Establishing that there was a valid contract is the first step of proving breach of contract. There is no breach without a valid contract. Additionally, the elements of a Texas breach of contract include:
- The plaintiff performed their end of the contract;
- The defendant breached the contract; and
- The breach caused damage to the non-breaching party.
If all these elements exist, you can bring a cause of action for breach of contract in Texas within the statute of limitations for breach of contract.
Damages Available in a Breach of Contract Case
The damage from a breach of contract is often financial. The non-breaching party is generally entitled to compensation, which should restore them to the position they would have been in had the contract been performed as planned.
The non-breaching party will be responsible for proving the extent of their damages due to the breach. Because important documents and conversations may be less accessible with time, it is important to start legal proceedings as soon as possible despite the four-year Texas statute of limitations for contract disputes. There are multiple types of damages available depending on the circumstances of your case.
Compensatory damages are a part of general damages and include the foreseeable losses suffered by the non-breaching party. Compensatory damages include things like reimbursement of costs for the breach and other basic financial losses.
Texas courts may grant special or consequential damages caused indirectly by the breach. Loss of profits would constitute special damages. These could be due to delays, tarnished business reputation, or loss of business opportunities
In some cases, the Texas court may order non-monetary relief. Some examples include specific performance of the contract, which requires the breaching party to fulfill their obligations under the contract. A court-issued injunction, revision, or recession of the contract agreement are also available as equitable remedies.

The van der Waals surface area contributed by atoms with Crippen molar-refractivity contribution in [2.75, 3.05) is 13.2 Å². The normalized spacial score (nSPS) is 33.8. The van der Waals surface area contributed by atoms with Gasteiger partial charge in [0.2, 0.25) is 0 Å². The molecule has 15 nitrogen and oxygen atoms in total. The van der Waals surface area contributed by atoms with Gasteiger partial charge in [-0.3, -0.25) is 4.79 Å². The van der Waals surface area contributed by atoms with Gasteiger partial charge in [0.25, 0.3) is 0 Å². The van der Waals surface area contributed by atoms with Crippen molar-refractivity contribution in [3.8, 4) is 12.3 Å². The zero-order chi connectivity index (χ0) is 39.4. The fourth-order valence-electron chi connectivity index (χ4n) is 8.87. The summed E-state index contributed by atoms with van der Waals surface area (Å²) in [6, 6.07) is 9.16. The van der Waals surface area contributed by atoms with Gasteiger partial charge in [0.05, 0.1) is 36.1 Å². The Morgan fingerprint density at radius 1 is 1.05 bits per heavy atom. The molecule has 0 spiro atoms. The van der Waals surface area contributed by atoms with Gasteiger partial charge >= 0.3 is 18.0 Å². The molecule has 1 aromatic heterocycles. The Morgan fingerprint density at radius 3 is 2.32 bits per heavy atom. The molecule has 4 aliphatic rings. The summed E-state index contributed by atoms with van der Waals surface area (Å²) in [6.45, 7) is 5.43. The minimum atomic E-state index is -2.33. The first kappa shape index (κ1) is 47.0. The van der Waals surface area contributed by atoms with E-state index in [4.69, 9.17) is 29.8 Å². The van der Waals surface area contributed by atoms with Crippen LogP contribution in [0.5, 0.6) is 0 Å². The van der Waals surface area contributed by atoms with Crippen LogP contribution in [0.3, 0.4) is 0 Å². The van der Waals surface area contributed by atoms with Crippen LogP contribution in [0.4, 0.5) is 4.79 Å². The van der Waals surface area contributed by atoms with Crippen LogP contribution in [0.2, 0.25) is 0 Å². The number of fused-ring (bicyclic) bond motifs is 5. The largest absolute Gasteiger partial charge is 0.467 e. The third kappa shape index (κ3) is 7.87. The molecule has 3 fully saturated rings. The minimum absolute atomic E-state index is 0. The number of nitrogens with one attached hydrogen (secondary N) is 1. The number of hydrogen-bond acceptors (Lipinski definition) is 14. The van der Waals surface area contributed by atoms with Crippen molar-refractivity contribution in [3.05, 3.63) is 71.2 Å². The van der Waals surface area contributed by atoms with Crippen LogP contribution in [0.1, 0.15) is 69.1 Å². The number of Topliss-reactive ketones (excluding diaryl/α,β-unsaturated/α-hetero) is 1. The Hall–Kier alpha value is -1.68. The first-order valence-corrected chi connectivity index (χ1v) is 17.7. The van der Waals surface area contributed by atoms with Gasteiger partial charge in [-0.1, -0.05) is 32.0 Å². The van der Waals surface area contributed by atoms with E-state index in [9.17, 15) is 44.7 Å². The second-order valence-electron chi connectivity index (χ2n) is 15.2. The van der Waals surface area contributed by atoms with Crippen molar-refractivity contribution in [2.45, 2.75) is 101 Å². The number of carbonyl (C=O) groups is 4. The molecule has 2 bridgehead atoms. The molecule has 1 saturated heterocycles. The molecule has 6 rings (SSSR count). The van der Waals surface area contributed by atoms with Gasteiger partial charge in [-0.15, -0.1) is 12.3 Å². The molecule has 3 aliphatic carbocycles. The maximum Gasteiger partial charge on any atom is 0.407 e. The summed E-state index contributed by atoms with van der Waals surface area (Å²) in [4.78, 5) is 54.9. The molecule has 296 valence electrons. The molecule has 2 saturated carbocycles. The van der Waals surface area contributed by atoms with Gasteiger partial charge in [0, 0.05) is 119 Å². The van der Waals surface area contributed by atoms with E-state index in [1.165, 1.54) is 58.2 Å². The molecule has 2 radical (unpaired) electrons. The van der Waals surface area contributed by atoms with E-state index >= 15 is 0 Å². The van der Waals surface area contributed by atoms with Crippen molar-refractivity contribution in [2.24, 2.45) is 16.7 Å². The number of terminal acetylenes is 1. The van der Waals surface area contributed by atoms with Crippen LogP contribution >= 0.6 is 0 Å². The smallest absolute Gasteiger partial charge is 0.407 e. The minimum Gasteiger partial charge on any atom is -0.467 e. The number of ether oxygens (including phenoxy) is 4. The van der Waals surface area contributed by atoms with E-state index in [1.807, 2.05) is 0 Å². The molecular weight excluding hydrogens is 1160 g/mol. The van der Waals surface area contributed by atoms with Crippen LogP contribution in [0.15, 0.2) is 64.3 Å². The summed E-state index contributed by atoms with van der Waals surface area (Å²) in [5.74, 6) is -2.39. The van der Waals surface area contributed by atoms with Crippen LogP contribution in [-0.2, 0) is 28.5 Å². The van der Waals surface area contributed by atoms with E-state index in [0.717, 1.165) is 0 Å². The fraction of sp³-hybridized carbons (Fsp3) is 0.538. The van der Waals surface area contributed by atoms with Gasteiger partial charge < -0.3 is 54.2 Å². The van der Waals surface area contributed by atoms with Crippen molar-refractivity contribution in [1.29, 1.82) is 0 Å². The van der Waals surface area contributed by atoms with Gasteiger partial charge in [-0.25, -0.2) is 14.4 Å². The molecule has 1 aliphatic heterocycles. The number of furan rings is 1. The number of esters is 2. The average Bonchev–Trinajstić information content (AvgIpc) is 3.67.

Defenses to Breach of Contract
There are several valid defenses to breach a contract that a court may honor:
- A mistake was made during contract formation;
- The contract was made under duress;
- The contract is unconscionable or grossly unfair;
- The contract is illegal—for example, it includes unlawful dealings, violates tax law, or requires the destruction of records; or
- It becomes impossible for one of the parties to fulfill their end of the bargain.
The court will review the circumstances of each contract to determine if there is a valid defense.
Beat the Breach of Contract Statute of Limitations
The first step toward protecting your best interest in your breach of contract case is to seek help from experienced legal counsel. Do not wait until the Texas breach of contract statute of limitations is near expiration before you take action.
A Texas contract attorney can help you determine the value of your claim, which is an important factor when seeking relief. Negotiations, documentation, filing paperwork, and following court procedure are all areas where an attorney can provide valuable expertise. They can also prepare for litigation if necessary.
Steve Hunnicutt and the professional team at The Hunnicutt Law Group have 30 years of experience in contract disputes and other business law legal issues. We know that the circumstances of your contract are unique and that understanding the intricacies of the Texas legal system can be difficult. When choosing legal counsel, you want someone who cares about your case, will zealously seek the relief you deserve, and is confident in court proceedings. Schedule your consultation today.